• New Onset After Age 40: If you are over 40 and experiencing a new-onset headache, especially if you have no prior history of headaches, it’s advisable to consult a healthcare provider, preferably a primary care physician or neurologist, to rule out underlying medical conditions.
  • History of Serious Medical Conditions: If you have a history of serious medical conditions such as cancer, HIV/AIDS, autoimmune disorders, or other chronic illnesses, it’s important to consult with your primary care physician or a specialist familiar with your medical history before seeking osteopathic treatment for headaches.
  • Pregnancy Complications: If you are pregnant and experiencing headaches, especially if they are associated with high blood pressure, blurred vision, or other concerning symptoms, you should consult your obstetrician or healthcare provider for evaluation and guidance.
  • Medication Side Effects: If you suspect that your headaches are related to medication side effects or interactions, it’s best to consult with your prescribing healthcare provider or pharmacist for adjustments to your medication regimen.
  • History of Head Trauma: If you have a recent history of head trauma or injury, it’s important to consult with a healthcare provider who specializes in head injuries, such as a neurologist or a physician in an urgent care or emergency department.
  • Unexplained Changes in Headache Pattern: If you have an existing history of headaches, but you notice significant changes in the pattern, intensity, or duration of your headaches, it’s advisable to consult with a healthcare provider to rule out any underlying medical issues.

It’s important to note that osteopaths are trained healthcare professionals, and they can play a valuable role in managing certain types of headaches, particularly those related to musculoskeletal issues or tension. However, in cases of severe or atypical headaches, it’s crucial to prioritize safety and seek the appropriate medical evaluation and care from the right healthcare provider for your specific situation.

What osteopathy techniques are used for headaches?

Osteopath’s are well equipped with a big bag of manual therapy options. At YouMove Osteopathy, we use the techniques that you are comfortable with. For example, you might get a lot of benefit from soft tissue techniques like massage and trigger point therapy, but you might have a fear of needles. So, we will apply massage and trigger point therapy, along with self-care advice of course. And we will avoid myofascial dry needling.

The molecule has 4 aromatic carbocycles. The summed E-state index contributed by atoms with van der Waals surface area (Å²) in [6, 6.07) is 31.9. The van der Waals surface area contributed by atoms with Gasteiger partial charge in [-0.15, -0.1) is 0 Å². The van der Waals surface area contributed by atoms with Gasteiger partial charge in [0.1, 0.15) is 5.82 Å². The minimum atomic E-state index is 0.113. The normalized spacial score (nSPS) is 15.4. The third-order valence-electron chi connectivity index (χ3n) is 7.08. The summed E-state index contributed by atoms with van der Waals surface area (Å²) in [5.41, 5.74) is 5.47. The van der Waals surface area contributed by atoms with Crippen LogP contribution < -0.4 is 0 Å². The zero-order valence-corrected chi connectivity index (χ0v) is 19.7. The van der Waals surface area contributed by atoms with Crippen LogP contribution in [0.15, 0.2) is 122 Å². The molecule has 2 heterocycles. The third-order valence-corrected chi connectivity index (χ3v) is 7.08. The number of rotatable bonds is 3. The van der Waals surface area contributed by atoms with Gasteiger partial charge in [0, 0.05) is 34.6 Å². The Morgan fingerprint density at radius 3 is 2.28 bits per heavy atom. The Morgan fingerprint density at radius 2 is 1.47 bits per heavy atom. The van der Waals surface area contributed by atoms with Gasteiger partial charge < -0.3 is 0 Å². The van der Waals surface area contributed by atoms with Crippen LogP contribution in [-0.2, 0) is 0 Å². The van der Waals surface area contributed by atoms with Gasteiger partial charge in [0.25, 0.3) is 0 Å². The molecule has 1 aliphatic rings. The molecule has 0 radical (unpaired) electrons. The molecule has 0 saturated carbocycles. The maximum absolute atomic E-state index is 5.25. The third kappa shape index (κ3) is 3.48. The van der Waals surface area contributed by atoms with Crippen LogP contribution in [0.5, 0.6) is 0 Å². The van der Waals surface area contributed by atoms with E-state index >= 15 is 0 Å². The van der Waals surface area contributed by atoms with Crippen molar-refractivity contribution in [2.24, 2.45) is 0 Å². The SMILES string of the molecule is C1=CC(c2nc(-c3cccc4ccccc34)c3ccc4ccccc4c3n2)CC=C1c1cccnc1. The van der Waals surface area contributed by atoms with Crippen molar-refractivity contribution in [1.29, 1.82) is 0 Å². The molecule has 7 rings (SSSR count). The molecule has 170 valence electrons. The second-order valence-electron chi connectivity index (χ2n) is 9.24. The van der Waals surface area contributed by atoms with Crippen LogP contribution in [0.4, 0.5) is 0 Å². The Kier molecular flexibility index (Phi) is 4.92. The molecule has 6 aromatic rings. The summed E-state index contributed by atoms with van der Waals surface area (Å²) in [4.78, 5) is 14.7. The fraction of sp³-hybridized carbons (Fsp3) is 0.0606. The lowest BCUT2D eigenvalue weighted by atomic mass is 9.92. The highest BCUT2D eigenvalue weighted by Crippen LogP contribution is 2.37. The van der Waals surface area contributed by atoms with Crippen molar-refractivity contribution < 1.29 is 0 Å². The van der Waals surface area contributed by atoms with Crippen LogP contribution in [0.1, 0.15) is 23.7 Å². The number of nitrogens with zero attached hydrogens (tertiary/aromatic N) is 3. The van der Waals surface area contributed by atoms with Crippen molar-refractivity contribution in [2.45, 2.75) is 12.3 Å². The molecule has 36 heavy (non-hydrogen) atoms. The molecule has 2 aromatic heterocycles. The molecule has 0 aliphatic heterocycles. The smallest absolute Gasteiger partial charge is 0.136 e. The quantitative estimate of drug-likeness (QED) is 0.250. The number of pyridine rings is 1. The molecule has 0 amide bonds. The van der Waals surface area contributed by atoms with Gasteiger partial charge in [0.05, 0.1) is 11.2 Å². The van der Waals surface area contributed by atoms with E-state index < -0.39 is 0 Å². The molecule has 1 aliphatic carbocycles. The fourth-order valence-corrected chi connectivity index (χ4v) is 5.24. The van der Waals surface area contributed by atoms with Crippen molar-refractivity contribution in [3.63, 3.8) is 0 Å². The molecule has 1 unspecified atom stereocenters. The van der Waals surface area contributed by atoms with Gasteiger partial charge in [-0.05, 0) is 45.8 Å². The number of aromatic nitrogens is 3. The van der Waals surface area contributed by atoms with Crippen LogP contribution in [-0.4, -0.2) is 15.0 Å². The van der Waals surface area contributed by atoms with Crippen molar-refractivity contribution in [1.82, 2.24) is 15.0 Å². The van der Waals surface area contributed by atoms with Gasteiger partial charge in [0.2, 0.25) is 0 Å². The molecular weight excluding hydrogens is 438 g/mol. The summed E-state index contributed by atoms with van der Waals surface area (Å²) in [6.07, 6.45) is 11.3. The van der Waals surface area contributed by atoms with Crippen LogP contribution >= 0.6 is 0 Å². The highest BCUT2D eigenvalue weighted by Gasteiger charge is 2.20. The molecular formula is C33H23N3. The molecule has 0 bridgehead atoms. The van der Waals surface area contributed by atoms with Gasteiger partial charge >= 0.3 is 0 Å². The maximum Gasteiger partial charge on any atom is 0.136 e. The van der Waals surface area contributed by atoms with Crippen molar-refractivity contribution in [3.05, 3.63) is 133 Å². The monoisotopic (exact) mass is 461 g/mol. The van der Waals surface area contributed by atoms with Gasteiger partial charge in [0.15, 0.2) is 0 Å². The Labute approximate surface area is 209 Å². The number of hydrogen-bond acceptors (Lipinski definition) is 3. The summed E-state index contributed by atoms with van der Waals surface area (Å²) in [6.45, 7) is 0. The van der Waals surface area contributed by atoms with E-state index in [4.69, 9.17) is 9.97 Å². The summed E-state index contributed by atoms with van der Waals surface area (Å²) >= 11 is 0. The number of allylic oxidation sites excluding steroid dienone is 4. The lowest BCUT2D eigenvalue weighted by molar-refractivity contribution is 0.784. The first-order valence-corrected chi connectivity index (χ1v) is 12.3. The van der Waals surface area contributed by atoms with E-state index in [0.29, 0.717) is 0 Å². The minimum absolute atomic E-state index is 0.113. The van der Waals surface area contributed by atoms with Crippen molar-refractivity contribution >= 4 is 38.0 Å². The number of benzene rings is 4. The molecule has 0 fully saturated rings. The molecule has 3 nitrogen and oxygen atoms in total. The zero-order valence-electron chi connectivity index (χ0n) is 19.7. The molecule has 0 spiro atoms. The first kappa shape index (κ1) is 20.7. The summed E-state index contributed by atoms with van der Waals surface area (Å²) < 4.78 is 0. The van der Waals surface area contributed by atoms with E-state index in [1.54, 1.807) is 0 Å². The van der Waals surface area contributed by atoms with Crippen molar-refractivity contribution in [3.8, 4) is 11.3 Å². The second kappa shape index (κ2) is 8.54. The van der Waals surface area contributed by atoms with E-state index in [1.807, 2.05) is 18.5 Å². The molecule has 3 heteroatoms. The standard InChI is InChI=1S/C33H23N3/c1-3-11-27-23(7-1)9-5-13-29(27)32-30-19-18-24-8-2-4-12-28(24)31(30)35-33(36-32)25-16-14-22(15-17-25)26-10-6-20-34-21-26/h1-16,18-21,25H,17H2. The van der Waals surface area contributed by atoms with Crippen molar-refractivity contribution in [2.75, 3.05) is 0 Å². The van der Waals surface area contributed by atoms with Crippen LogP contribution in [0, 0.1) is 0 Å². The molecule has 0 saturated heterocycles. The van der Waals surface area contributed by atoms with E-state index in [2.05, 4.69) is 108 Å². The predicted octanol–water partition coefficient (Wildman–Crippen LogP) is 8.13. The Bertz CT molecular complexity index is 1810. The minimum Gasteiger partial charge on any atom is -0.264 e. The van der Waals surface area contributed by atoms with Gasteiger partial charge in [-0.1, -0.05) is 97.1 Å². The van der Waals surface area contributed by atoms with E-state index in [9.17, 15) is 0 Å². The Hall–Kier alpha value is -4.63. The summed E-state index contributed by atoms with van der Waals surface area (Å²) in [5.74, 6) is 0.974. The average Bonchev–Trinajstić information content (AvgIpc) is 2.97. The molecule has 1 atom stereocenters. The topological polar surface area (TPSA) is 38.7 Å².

Here are some of the ways that an osteo can help headache:

  • Manual therapy options:
    • Direct mobilization of the top 3 joints to take the strain off the joints responsible for your headache.
    • Soft tissue work including massage, trigger point therapy, local inhibition and dry needling. Particularly to help with discomfort around the top of your back & shoulders which is often associated with headaches.
    • Mobility work including passive articulation to free up the joints in your neck.
    • Stretching to lengthen muscle and increase joint range of motion.
    • Manipulation, more commonly knows as “joint-cracking”: To increase joint range of motion, and To elicit a reflex relaxation of local musculature, ligaments and tendons
  • Self care options:
    • Ergonomic advice
    • Home based exercises to act as a quick-win to help resolve a headache
    • Home-based exercises to help reduce the recurrence of headache
    • Mindfulness and medication techniques
    • Discuss lifestyle/activity modifications  

Struggling with headache? Need answers? We’re here to help!

As osteopaths, we understand that experiencing headaches can be a challenging and distressing issue, but remember that there is a lot that can be done to help.

For some individuals, headaches are linked to muscle tension, postural problems, or issues related to the musculoskeletal system. At YouMove Osteopathy, we can play a valuable role in addressing these contributing factors. Our osteopaths can use hands-on manual techniques to assess and treat musculoskeletal imbalances, provide guidance on posture and ergonomics, and help alleviate muscle tension.

If you or someone you know is dealing with headaches, give YouMove osteopathy a call to see how we can help.

Caring, professional osteopaths in Mount Eliza Village!

Ready to move and feel better? Get back to doing what you love! YouMove Osteopathy is here to help! Book an appointment online in just a few clicks: Schedule your path to recovery today! Are you a healthcare professional? Make a referral to a team that cares! We collaborate seamlessly with you to ensure your clients optimal outcome.